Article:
Grafton Township Assessor Alan Zielinski Trounced by Republican Party-Endorsed Opponent Terra De Baltz

Not since the 1974 Regional Transportation Authority referendum has McHenry County seen a contested election where the margin was close to 9-1.

The Grafton Township Republican Party targeted incumbent two-term Assessor Al Zielinski, who won in a write-in four years ago, endorsing Elgin Deputy Assessor Terra De Baltz.

To say the local GOP succeeded would be an understatement.

On Election Day, De Blatz tallied 752 votes to Zielinski’s 86.

Terra De Baltz beat Alan Zielinski 752-86 on Election Day

Since no Democrats filed for Grafton Township office, the other candidates on the ballot will be taking office after the pro forma election in April:

  • Supervisor – Eric Ruth
  • Clerk – Kathleen Watson
  • Highway Commissioner – Frank Kearns
  • Trustees – Lesli Melendy, District 158 School Board member and former candidate for McHenry County Board; Sean Cratty, Huntley School Board member; Dan Ziller, Jr., incumbent; and Matthew Cooper, incumbent.

= = = = =

The only McHenry County election result that was more lopsided was that of the creation of the RTA.

93% of the people voted against its creation.

The next day, Senate President Cecil Partee commented on the results in our part of the six-county area.

I told him. “You have your river wards; we have our river counties.”


Comments

Grafton Township Assessor Alan Zielinski Trounced by Republican Party-Endorsed Opponent Terra De Baltz — 12 Comments

  1. Yippee!

    An old, proven corrupt bastard is replaced by a younger version.

    Get rid of township assessors.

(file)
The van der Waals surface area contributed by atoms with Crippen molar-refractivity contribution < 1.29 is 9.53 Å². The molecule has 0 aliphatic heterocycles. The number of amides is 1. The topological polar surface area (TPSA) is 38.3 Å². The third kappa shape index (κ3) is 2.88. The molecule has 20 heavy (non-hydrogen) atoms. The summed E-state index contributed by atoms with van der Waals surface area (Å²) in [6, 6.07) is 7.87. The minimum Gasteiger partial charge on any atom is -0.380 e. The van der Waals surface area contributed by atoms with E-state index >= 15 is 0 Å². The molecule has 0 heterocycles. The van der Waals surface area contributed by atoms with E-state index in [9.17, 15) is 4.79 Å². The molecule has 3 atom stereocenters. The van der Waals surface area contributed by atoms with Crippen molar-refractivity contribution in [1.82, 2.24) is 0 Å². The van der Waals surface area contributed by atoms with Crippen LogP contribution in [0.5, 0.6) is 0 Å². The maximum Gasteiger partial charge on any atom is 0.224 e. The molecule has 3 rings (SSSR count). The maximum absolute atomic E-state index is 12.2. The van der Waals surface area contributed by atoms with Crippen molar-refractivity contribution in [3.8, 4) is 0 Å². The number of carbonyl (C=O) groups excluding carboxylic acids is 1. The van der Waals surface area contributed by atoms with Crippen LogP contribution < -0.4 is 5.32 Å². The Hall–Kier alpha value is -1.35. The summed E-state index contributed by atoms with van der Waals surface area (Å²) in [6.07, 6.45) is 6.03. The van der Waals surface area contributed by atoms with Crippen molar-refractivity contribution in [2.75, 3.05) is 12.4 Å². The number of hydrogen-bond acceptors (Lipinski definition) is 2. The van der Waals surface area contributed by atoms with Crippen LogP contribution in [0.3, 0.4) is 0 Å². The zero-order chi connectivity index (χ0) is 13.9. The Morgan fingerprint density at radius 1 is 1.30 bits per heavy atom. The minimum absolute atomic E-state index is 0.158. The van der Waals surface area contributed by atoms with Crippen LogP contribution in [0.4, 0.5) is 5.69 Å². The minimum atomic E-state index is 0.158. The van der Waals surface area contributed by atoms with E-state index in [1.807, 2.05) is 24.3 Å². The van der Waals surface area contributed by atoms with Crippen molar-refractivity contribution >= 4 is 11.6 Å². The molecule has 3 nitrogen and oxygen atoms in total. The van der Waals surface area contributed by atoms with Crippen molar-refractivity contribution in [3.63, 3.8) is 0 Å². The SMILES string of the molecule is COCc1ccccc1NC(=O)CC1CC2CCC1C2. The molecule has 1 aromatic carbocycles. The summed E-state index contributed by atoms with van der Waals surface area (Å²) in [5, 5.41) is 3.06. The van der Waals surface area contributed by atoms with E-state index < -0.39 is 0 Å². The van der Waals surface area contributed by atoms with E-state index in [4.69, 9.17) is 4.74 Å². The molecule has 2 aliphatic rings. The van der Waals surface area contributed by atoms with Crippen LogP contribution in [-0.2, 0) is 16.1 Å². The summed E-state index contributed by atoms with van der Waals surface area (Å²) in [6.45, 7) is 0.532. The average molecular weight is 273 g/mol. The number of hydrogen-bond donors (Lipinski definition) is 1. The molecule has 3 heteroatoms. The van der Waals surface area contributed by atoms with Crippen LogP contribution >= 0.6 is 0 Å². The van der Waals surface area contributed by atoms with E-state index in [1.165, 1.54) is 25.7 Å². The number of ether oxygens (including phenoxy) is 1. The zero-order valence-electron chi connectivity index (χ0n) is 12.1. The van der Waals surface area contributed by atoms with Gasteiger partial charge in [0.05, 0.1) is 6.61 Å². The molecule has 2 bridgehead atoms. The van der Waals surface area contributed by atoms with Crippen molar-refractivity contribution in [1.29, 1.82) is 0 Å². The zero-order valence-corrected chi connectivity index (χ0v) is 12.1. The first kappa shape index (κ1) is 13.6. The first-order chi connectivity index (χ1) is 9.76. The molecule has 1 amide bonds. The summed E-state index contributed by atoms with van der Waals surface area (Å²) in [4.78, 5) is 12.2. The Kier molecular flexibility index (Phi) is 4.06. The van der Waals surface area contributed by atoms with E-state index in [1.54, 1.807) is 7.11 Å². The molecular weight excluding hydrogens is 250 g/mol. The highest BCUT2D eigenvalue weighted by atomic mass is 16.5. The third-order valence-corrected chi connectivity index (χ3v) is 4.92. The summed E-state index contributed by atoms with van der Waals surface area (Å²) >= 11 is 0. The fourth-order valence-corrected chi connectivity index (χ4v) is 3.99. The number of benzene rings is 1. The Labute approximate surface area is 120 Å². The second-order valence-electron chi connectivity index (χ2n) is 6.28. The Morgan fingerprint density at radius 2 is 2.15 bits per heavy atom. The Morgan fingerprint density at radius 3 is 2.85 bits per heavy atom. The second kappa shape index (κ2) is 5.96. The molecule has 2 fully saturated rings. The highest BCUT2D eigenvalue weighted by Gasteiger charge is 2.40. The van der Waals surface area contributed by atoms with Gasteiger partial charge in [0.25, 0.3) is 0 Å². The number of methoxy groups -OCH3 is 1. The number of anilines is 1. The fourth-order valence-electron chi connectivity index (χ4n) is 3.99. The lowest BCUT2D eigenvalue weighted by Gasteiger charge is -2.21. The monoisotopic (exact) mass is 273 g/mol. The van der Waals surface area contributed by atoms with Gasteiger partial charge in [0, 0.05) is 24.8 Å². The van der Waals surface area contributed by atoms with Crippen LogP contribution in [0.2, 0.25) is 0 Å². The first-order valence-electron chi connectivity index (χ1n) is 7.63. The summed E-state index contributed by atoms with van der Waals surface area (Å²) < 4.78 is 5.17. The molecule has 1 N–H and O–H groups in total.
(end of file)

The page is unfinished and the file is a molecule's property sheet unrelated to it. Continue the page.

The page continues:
Grow up people.

  2. Lopez was definitely right in his analysis last night: not an upset, but a surprising margin given Al Z is an incumbent.

  3. He was TERRAounced.

    I think he had more votes as a write-in candidate years ago?

    The next 10 months will suck, especially as a lame duck.

    Quack-quack

  4. Zielinski stated, “I’m content to let the level-headed, educated voters of Grafton Township decide their future.”

    Damn straight.

    Grafton didn’t buy the pathetic facade that Zielinski was some accurate, honest, ethical assessor. He made poor assessment decisions such as sales chasing, got ornery when he was asked the tough questions, and rejected any FOIA requests of data that would peel back the curtain. He said he would cut “no deals” but saw his own address fall $189k on appeal, and cut a Lakewood Village official’s home assessment in half.

    Even more pitiful was this new dialogue where Al said he would commit full time to Grafton, all while he ran his own little side gigs, did unethical appraisals in the township, and (briefly) worked full time at Boone. Grafton didn’t buy his line of B.S., to a tune of a 9-1 ratio of votes.

    The only pittance was how the Grafton had to put up with him for SEVEN YEARS, a period where Z clashed with…well….EVERYONE. Two township boards, the township attorney, the Board of Review, the County Assessor, Taxpayers just trying to get honest answers, the list goes on. And everything was someone else’s fault, not Al’s.